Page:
OLSEN Gallery artist Paul Davies’ work Landscape in open-plan is on show at the Laguna Art Museum group exhibition Centennial Gifts: Recent Additions to the Permanent Collection March 3 – May 27, 2019. This is the first exhibition to be shown in the museum’s newly remodeled lower-level galleries.
“Top artists are revamping art in Sydney to help save the planet.”
“Upcycle Art is part of the Other Art Fair’s Greener Future campaign, which includes a program of events, initiatives and exhibitions at each of its fairs around the world (including London, LA and New York) that highlight climate change and encourage art and ideas that are environmentally friendly.”
If you have art you’d like to have upcycled, take it to the Other Art Fair, which will be held at Australian Technology Park, Eveleigh, from March 14 to 17.
“Administered by Federation University Australia, in partnership with the Art Gallery of Ballarat the Guirguis New Art Prize (GNAP) is generously sponsored by local surgeon and philanthropist, Mr Mark Guirguis.
In its fourth iteration, GNAP19 promises to inspire and surprise audiences with a bold mix and unique snapshot of Australian art created by artists selected from the Northern Territory, Queensland, Australian Capital Territory, New South Wales, Victoria and Tasmania.
Reflecting a myriad of historical and contemporary influences, artists explore ideas ranging from Australian cultural and social history, self-portraiture, identity and transformation, to a humorous perspective on skullduggery and office culture and theories surrounding the fourth dimension, expressed through diverse media including sculpture, video, painting, textiles, ceramics and installation.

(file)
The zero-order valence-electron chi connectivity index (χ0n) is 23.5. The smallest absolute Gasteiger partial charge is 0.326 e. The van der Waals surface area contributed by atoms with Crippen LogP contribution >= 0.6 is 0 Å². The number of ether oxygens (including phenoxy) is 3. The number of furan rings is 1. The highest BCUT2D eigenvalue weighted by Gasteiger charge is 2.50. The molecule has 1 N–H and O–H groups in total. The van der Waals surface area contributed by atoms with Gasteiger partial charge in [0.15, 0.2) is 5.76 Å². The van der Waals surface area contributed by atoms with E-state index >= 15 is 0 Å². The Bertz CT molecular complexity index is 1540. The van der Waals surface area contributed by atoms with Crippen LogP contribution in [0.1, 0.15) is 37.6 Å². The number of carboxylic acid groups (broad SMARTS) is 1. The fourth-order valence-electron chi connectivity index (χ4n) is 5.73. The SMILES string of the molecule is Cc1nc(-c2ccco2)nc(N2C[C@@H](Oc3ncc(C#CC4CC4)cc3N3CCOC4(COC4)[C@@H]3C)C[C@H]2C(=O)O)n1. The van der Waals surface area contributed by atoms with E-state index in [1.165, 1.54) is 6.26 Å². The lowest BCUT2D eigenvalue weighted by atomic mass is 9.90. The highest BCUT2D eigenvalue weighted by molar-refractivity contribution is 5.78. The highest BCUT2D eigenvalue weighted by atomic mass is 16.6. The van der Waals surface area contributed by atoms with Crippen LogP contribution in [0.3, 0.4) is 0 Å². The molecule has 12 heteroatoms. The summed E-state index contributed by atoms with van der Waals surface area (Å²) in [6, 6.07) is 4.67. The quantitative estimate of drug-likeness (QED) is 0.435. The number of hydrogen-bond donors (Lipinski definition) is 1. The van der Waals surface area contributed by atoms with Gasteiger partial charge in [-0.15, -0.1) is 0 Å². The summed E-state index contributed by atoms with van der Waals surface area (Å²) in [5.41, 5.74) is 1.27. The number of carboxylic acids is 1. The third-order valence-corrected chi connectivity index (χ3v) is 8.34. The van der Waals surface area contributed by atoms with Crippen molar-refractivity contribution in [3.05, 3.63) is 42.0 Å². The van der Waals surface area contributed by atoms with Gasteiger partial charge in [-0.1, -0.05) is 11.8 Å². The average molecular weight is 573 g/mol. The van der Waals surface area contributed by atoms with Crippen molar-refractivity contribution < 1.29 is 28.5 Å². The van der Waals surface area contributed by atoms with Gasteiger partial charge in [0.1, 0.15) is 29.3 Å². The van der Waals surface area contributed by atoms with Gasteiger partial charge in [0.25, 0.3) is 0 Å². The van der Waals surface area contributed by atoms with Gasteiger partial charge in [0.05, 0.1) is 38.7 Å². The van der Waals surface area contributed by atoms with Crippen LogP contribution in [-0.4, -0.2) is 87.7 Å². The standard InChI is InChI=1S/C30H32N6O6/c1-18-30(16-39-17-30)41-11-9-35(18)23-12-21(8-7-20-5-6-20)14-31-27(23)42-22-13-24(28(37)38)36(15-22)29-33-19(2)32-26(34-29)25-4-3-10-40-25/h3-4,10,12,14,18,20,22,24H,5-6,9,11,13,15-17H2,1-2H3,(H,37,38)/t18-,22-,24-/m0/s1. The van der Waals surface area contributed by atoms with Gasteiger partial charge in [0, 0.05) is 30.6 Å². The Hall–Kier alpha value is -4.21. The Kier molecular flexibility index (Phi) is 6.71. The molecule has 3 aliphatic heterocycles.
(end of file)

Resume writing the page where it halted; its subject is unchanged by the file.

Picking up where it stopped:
GNAP19 is presented at FedUni’s Post Office Gallery and the Art Gallery of Ballarat.”
George Byrne’s L.A.
Sure, there are plenty of beautiful and famous people roaming the streets of L.A., but have you seen the parking lots in that city? Australian-born, now L.A.-based photographer George Byrne sees plenty of magic in the city’s mundane pit stops. Whether he’s pointing his camera at a brightly-painted emergency door or an old petrol station, George’s snaps prove just how photogenic bricks and concrete can be.
Read the article here.
“The process of making my work involves a mix of shooting pictures out in the field, assemblage on screen and in cutout form in my studio. The shooting part is just very random and instinctual, I take my cameras everywhere in my car and just keep my eye out for things. Leading up to an exhibition, once I have enough material I go about working out what the show is and putting it together.”
To read the full article click here.